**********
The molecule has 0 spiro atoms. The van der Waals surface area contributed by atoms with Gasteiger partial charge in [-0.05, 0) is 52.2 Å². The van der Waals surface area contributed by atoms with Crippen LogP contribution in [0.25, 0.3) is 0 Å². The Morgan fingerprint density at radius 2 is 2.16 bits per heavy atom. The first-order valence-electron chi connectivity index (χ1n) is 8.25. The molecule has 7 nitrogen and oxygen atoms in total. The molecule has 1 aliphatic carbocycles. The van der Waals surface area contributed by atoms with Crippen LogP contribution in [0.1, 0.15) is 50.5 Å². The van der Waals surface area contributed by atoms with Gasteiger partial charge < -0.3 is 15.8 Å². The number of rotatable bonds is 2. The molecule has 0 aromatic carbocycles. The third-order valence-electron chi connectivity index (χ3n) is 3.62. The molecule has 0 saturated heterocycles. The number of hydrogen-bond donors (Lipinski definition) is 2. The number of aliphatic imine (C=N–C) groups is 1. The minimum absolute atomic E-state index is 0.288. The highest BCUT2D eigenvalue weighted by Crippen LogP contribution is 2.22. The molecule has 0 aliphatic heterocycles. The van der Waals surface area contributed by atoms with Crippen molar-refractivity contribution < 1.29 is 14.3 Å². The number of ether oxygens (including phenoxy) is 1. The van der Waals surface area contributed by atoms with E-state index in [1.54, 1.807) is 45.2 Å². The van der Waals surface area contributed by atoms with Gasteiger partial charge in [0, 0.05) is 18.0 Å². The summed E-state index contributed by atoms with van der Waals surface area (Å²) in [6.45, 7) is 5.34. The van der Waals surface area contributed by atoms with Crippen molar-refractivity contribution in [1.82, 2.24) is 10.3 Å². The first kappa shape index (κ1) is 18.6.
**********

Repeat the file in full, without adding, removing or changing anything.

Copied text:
The molecule has 0 spiro atoms. The van der Waals surface area contributed by atoms with Gasteiger partial charge in [-0.05, 0) is 52.2 Å². The van der Waals surface area contributed by atoms with Crippen LogP contribution in [0.25, 0.3) is 0 Å². The Morgan fingerprint density at radius 2 is 2.16 bits per heavy atom. The first-order valence-electron chi connectivity index (χ1n) is 8.25. The molecule has 7 nitrogen and oxygen atoms in total. The molecule has 1 aliphatic carbocycles. The van der Waals surface area contributed by atoms with Crippen LogP contribution in [0.1, 0.15) is 50.5 Å². The van der Waals surface area contributed by atoms with Gasteiger partial charge < -0.3 is 15.8 Å². The number of rotatable bonds is 2. The molecule has 0 aromatic carbocycles. The third-order valence-electron chi connectivity index (χ3n) is 3.62. The molecule has 0 saturated heterocycles. The number of hydrogen-bond donors (Lipinski definition) is 2. The number of aliphatic imine (C=N–C) groups is 1. The minimum absolute atomic E-state index is 0.288. The highest BCUT2D eigenvalue weighted by Crippen LogP contribution is 2.22. The molecule has 0 aliphatic heterocycles. The van der Waals surface area contributed by atoms with Crippen molar-refractivity contribution < 1.29 is 14.3 Å². The number of ether oxygens (including phenoxy) is 1. The van der Waals surface area contributed by atoms with E-state index in [1.54, 1.807) is 45.2 Å². The van der Waals surface area contributed by atoms with Gasteiger partial charge in [0, 0.05) is 18.0 Å². The summed E-state index contributed by atoms with van der Waals surface area (Å²) in [6.45, 7) is 5.34. The van der Waals surface area contributed by atoms with Crippen molar-refractivity contribution in [1.82, 2.24) is 10.3 Å². The first kappa shape index (κ1) is 18.6.